GALLATIN, Tenn. (WKRN) – A lot of secrecy surrounds a very popular tech company eyeing Sumner County for a facility, News 2 has confirmed it is in fact Facebook.

While several sources say the project has not been officially announced, it’s one of many big companies creating more revenue in Middle Tennessee.

“Companies look at a lot of factors, they look at available land, energy sources, transportation networks, workforce, and the confidentiality is really based on competition,” Tennessee Chamber of Commerce CEO Bradley Jackson told News 2, “Neighboring states like Kentucky and Georgia will come in if they hear and will try to up the ante, so confidentiality is important to make sure that Tennessee can be competitive in this environment.”

The Nashville Business Journal reported the secret project ‘Woolhawk’ was, in fact, a Facebook data center Thursday; News 2 was able to confirm that information Friday.

The facility would be near Gallatin Industrial Park off Airport Road.

Although Facebook tells News 2 they’re not ready to announce any official projects, similar data centers in Georgia and Alabama bring about 100 high paying jobs.

These jobs would be in addition to Amazon announcing several facilities in and around Nashville bringing thousands of jobs.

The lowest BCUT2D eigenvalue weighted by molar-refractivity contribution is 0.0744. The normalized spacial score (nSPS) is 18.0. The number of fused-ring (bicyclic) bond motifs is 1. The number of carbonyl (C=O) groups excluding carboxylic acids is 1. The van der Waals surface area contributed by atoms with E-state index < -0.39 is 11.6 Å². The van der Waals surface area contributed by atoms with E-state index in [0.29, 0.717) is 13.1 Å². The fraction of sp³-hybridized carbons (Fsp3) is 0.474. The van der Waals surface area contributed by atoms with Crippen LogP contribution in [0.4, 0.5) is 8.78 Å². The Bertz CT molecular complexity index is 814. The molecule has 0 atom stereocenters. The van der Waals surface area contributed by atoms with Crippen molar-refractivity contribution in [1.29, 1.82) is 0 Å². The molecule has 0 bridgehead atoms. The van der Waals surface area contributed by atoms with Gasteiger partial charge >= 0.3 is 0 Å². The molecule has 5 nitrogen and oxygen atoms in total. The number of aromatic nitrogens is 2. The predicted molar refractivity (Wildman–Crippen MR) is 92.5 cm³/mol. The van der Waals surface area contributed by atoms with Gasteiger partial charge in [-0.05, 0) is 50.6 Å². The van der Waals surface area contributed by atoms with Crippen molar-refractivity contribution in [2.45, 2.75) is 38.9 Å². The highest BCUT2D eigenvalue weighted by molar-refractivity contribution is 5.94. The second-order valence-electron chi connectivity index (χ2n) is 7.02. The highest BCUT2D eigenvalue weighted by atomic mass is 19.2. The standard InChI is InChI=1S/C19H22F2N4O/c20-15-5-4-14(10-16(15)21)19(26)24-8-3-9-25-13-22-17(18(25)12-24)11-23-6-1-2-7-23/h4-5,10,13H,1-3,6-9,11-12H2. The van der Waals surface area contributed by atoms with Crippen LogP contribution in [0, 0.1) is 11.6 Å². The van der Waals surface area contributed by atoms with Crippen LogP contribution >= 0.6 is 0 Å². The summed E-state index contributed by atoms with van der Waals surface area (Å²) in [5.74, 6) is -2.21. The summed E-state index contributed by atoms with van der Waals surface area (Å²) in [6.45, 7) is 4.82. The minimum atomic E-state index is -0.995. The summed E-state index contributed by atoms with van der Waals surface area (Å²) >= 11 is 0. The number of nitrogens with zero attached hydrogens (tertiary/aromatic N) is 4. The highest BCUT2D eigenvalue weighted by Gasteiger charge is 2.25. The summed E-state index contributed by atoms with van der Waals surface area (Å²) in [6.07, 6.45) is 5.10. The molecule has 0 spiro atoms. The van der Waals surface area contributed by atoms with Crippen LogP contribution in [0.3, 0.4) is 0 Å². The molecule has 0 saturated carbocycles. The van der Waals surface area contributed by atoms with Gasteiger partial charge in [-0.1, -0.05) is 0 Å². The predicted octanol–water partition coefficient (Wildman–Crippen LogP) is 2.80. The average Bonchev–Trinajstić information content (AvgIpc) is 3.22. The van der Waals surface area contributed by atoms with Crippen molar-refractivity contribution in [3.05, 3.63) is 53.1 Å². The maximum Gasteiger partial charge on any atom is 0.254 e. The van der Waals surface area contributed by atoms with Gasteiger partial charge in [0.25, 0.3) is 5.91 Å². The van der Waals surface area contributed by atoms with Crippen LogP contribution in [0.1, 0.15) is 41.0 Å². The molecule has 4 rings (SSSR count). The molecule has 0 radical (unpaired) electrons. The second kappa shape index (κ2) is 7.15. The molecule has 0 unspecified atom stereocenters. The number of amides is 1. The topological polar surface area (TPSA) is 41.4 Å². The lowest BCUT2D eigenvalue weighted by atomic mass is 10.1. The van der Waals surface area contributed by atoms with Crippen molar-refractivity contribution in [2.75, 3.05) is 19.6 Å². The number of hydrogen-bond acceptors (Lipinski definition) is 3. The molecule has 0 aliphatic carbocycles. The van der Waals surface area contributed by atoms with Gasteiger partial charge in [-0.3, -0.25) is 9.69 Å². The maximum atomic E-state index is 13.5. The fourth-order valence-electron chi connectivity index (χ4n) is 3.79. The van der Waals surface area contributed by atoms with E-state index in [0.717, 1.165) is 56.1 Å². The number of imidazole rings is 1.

Mitsubishi announced a new headquarters in Franklin and Google is coming to Clarksville.

“They produce high wage jobs,” Jackson said, “There’s a significant capital investment and also research and development that really ripples the entire economy.”

And the state of Tennessee is already feeling that ripple.

“When you look at the state revenue growth alone… we are in the fourth month of our fiscal year, and we have already over-collected almost $300 million dollars above what they estimated we would collect,” Jackson explained, “So the growth of new companies coming in makes a tremendous difference in that being able to happen, that a lot of other states just really don’t have.”

Gallatin city council members say this project has not come across their table for any votes as of yet.

However Sumner County commissioners say in 2018, they voted on a project under a different name that freed up the land for a “non-manufacturing tech firm.”